What I absolutely hated, though, was the ending. It just cuts off. No resolution, in any way, not even slightly. No cue that the book was going to end other than the dwindling pages. It just ends abruptly and leaves you confused and eager to know how their stories end. Which I guess is good for the sequel, but mostly it was just annoying and I felt cheated.
The pretenders has five main characters, meaning five perspectives, Lily, Sheridan, Jagger, Duffy, and Vanessa. I normally despise books with more than two point of views, and sometimes avoid books with only two, just because I don’t like the shifting views, however The Pretenders was terrible about this. The book is told from journal entries, but the characters don’t have equal parts. I recall reading from Jagger’s POV maybe four times, while Lily, Duffy, and Vanessa had a ton of screen time, so to speak. What I did like with the multiple POVs is how we got to know the characters through each perspective.
For example, we had Duffy’s and Vanessa’s perspectives on Lily, but we also got to read from Lily’s perspective. I felt like this made it easier to really understand the characters, because with one POV, your view is skewed by that single character, but with three different perspectives on a character, you could determine what was accurate and what was not so accurate.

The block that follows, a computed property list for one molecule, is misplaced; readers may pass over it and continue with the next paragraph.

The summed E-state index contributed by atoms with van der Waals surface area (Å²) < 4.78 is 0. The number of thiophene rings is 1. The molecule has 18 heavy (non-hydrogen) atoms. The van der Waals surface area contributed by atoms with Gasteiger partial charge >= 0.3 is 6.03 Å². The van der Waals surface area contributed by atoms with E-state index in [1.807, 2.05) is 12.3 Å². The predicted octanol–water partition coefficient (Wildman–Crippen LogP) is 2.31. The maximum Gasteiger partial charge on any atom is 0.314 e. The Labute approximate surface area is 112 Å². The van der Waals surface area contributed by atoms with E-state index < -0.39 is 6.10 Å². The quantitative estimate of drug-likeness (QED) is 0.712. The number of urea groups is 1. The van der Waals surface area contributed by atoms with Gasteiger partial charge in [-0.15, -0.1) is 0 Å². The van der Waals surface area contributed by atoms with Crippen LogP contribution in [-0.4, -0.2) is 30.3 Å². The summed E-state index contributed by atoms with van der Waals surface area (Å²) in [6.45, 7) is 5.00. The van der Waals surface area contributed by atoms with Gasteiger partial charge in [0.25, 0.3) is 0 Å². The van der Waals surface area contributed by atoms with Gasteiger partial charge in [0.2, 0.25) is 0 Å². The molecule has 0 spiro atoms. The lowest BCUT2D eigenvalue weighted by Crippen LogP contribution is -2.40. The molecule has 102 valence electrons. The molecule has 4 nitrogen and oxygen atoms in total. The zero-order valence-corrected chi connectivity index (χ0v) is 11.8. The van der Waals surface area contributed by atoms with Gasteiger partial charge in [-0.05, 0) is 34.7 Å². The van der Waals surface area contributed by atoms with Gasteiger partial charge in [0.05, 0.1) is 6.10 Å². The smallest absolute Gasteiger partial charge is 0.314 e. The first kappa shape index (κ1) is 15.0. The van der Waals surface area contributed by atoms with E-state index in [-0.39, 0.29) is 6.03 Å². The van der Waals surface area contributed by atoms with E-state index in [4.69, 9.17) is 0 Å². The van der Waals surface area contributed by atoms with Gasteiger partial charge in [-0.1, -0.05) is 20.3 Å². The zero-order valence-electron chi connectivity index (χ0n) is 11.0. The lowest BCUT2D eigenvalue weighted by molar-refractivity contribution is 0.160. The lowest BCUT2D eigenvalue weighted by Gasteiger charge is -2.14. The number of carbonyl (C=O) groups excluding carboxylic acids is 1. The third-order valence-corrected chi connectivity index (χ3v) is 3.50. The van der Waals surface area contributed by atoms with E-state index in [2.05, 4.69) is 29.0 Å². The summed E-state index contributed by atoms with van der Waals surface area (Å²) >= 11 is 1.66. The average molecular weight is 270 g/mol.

While I enjoyed being able to see the characters from so many different eyes, I did not actually like the characters much. They weren’t exactly what I was expecting based on the blurb. They all had problems that teenagers their age often face, and I can see how they can be deemed ‘Pretenders’ because none of them put out who they really are, but that’s typical of a high school student. Based on the blurb and the foreword at the beginning of the book, I was expecting students at a really elite high school who are all hiding something… I don’t know, more serious, more mysterious. Instead, they were all very juvenile, which is fine because they’re all fourteen and it’s young adult fiction, but I felt the premise of the book set me up for something different.